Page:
Interest Rate Increase: What Just Happened
The Federal Reserve raised the key short-term interest rate by 75 basis points in response to the release of the May headline CPI number, which increased to 8.6%. This marked the first 75 basis point increase in the Fed funds rate since 1994. That wasn’t the most unusual thing about the announcement. All year, Fed Chairman Powell has been striving to telegraph to markets exactly what the Fed’s intentions are with rates. Clarity and allowing time for markets to adjust has been the strategy for minimizing disruption.
The CPI inflation number release came at the tail end of the “blackout” period the Fed observes around communications before an FOMC meeting. Without the ability to communicate the Fed’s thinking to the markets, the Fed Chair had to weigh the possible loss of credibility such a surprise announcement would cause against the urgent need to combat inflation aggressively.
The Fed Ratchet Becomes the Fed Crowbar
Earlier this year, the Fed indicated a slow and steady increase in rates that would be communicated well in advance, allowing markets time to adjust. This was observed for the first 25 basis point increase and was referred to as the “Fed ratchet.” Spiking inflation over the last several months resulted in a doubling of the size of rate increases to a 50 basis point increase in May. After the May meeting, Powell was careful to indicate that 50 basis point increases were also expected at the June and July meetings.
Powell stated that a 75 basis point increase was necessary in June, and that the decision will be between 50 and 75 basis points in July and 50 basis points in September. The Fed funds rate is currently at a target range of 1 ½ to 1 ¾ %.
The FOMC releases a Summary of Economic Projections (SEP) four times a year which projects a range for where the Fed funds rate should be. The current projection is that the target for the end of 2022 is a short-term rate between 3 and 3 ½ %. This is an upward revision of 1.5 percentage points from the SEP projection in March. The higher rate is needed to slow the economy and bring inflation down to the long-term average inflation rate of 2%.
In his remarks, Powell stated that the reason for the higher increase was that “strong action was warranted.” Besides the upward spike in CPI, among the data that the Fed looks at is the expectations for inflation going forward. Inflation tends to be a self-fulfilling prophecy, where consumer expectations for inflation in the future result in higher inflation.
The most recent University of Michigan consumer sentiment survey said that the public’s expectation of inflation five years from now jumped to a reading of 3.3% from 3% in May. That was the first increase since January. Expected inflation a year from now also ticked up, hitting 5.4% versus 5.3%.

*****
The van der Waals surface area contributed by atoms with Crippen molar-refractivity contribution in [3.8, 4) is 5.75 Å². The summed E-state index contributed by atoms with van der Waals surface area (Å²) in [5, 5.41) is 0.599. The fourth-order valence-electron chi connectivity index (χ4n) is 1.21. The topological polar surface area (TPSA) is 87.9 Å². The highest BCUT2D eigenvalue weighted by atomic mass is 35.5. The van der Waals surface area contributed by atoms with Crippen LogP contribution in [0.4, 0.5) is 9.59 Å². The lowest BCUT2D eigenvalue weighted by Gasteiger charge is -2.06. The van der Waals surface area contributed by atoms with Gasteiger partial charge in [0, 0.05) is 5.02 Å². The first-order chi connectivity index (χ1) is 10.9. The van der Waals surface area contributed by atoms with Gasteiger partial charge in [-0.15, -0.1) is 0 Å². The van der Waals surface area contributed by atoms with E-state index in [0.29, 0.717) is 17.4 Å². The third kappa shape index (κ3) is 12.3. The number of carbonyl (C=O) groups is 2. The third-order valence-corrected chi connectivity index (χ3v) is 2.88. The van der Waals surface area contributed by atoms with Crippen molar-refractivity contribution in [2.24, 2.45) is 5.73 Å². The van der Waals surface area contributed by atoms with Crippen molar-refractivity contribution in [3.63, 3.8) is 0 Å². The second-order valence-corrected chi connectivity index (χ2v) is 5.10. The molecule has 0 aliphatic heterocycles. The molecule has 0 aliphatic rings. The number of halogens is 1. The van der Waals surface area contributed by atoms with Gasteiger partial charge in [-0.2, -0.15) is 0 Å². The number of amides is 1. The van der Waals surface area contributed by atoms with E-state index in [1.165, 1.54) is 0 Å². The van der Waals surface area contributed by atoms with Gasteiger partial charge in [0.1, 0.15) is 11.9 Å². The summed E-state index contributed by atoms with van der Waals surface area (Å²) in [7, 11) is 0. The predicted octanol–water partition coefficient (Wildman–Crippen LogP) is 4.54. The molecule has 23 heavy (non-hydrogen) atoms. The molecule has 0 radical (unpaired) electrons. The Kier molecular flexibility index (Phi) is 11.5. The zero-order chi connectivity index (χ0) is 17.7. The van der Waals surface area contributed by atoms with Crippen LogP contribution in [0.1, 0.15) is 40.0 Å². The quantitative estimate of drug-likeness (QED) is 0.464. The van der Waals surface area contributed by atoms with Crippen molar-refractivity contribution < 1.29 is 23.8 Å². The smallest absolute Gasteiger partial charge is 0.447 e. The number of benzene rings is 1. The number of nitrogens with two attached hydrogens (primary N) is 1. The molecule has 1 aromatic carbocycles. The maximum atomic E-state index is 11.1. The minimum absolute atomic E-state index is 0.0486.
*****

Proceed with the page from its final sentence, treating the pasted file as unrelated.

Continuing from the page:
The strategy behind higher rate increases sooner – in other words, more velocity – is to reach a point where the Fed has more options to lower inflation while still maintaining growth.
The ongoing strength of the labor market is supporting the economy. Powell stated that “the American economy is very strong, and well-positioned to handle tighter monetary policy.”
The Impact on Unemployment and the Path Forward
GDP projections were revised down to a 1.7% gain in GDP, down from 2.8% in March. The impact on unemployment of slowing economic growth will likely be an increase to 4.1% through 2024, from the current level of 3.6%. Powell described this as a historically low level and stated that achieving the joint goals of low unemployment and inflation on a downward path to 2% would be a “successful outcome.”
The Fed is looking for a sustained downward trend in inflation. As we saw last year, inflation came down over the summer and trended back up in the fall. Keeping the gas on tightening monetary policy now will hopefully provide room to move if a similar trend emerges.
Powell also specified that there are factors outside of the control of monetary policy. The impact on commodity prices of the war in Ukraine, as well as the ongoing disruptions to the supply chain, are outside of the Fed’s control. In other words – more pain may be coming.
Will Another Hike in Interest Rates Lead to a Recession?
Powell was clear that achieving lower inflation while protecting a strong labor market and a growing economy has become more complex. The specificity with which Powell outlined the attempt to raise rates sooner, so that rate increases can trend down later is part of this strategy.
The Fed wants to have the ability to decrease rates again in order to juice the economy if it becomes necessary. Inflation is projected to drop dramatically, to just above 2% in 2023. Whether all these pieces will fit together is the challenge.
The market has so far reacted positively to the 75 basis point increase and the more aggressive moves by the Fed. It may be a “relief rally,” as the guidance provided by Powell that 75 basis point increases would be uncommon was reassuring.
How to Prepare
We all recognize the damage that inflation is doing to the economy, and even with the risk of recession, the Fed’s aggressive moves are a positive sign. Lowering inflation as quickly as possible helps avoid the risk of it becoming entrenched, and the Fed is viewing the perception of recession as the lesser of two evils. As the Fed reviews data – and has said it will rely on empirical evidence and not be model-driven – we can expect more volatility. It will be important to focus on long-term goals and remember that even if a recession results, the economy’s overall strength is likely to make it short and shallow.
Related article: https://toyourwealth.com/the-bear-is-back/
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